Back to Annual Meeting Page
133rd Annual Meeting & Exposition
December 10-14, 2005
Birgit Reime, DSc MPH, Dept. of Health Care and Epidemiology, University of British Columbia, 5804 Fairview Ave, Vancouver, BC V6T 1Z3, Canada, (604) 806 9119, email@example.com, Andrew W. Tu, NAHBR, School of Nursing, University of British Columbia, 302-6190 Agronomy Road, Vancouver, BC V6T 1Z3, Canada, and Shoo Lee, MD PhD, Centre for Healthcare Innovation and Improvement, BC Research Institute for Children's and Women's Health, 4480 Oak Street E414A, Vancouver, BC V6H 3V4, Canada.
The aim of this study was to compare patient characteristics and treatments between Black and White infants in 17 Canadian neonatal intensive care units (NICUs). We examined 12,564 infants with information on ethnicity from 17 tertiary care NICUs across Canada from January 1996 to October 1997. Patient information included demographic variables, health status of infant and problems at birth, and standardized measures on illness severity (Score for Neonatal Acute Physiology Version II), and therapeutic intensity (Neonatal Therapeutic Intensity Scoring System [NTISS]). Patients were tracked until death or discharge home. Bivariate analyses and multivariable logistic regression models were conducted. Infants with other ethnicities than Black or White were excluded. Black infants (n=540) more often were born outside the NICU hospital, were older at admission, and had higher illness severity and treatment intensity scores than White infants (n=9,857). No differences were found regarding gender, birth mode, and mothers' prenatal care. In unadjusted models, the likelihood for seven treatments (surfactant, antenatal steroids, surgeries, blood transfusions, transparental nutrition, assisted ventilation, and incubator) was higher among Black than among White infants. After adjustment for health-related factors, neighbourhood characterisctics, and hospitals' treatment preferences, the differences in five of these treatments disappeared, but the likelihood for surfactant (OR=0.56;95%-CI=0.42,0.76) and antenatal steroid (OR=0.69;95%-CI=0.53,0.89) treatment became lower among Black than among White infants. Ethnic differences in treatment were explained by confounders in five out of seven treatments. Further studies should include additional variables to examine why Black infants have lower rates of particular treatments after adjustment for confounders.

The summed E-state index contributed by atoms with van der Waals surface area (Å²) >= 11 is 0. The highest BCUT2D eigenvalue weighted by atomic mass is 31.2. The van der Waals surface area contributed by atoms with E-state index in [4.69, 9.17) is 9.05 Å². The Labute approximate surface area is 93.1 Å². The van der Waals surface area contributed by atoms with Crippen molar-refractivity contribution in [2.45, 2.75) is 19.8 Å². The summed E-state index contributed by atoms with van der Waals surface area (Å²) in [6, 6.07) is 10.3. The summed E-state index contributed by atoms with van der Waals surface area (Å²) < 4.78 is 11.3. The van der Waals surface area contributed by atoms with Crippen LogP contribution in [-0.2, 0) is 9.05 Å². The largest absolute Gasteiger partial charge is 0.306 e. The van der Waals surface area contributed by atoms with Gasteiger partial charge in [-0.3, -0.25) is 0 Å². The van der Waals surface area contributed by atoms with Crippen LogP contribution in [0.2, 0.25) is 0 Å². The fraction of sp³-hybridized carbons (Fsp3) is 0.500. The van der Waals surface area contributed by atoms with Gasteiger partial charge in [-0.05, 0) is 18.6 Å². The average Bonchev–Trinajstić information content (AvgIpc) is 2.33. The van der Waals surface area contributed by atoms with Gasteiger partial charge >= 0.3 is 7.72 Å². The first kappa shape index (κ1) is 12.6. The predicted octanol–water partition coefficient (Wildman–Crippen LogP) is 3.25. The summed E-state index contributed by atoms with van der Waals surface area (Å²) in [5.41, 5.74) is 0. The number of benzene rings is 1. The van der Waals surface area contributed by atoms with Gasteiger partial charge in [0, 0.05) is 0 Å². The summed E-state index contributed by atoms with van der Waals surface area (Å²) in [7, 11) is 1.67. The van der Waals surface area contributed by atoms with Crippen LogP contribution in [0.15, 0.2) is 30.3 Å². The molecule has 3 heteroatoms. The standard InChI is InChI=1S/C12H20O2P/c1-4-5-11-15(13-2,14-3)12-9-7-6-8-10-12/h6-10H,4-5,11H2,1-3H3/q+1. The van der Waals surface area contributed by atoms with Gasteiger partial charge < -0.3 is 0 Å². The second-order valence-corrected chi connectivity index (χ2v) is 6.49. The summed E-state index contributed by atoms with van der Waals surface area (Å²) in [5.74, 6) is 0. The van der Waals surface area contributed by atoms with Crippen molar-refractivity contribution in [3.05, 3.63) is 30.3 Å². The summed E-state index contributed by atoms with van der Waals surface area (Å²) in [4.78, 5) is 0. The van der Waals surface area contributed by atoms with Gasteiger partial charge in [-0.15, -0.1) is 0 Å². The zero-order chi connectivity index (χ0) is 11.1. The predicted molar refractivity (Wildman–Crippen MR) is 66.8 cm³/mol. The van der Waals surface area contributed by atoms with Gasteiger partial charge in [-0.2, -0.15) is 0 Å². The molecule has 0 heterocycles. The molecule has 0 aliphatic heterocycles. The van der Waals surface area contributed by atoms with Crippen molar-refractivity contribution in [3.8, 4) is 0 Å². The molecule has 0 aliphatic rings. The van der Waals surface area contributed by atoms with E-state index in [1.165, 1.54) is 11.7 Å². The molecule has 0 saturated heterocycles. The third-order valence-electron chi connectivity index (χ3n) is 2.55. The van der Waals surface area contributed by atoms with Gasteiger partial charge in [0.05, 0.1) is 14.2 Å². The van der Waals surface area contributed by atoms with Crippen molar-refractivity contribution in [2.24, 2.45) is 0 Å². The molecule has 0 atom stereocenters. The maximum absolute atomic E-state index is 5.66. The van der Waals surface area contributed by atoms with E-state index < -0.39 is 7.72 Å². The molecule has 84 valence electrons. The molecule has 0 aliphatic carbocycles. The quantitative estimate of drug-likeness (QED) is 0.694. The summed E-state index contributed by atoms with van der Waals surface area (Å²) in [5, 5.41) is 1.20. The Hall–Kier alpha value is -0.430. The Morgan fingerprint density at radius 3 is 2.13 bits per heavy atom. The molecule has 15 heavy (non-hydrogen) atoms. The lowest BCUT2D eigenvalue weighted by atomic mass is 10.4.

Keywords: Ethnicity, Treatment Patterns
Presenting author's disclosure statement:
I wish to disclose that I have NO financial interests or other relationship with the manufactures of commercial products, suppliers of commercial services or commercial supporters.
The 133rd Annual Meeting & Exposition (December 10-14, 2005) of APHA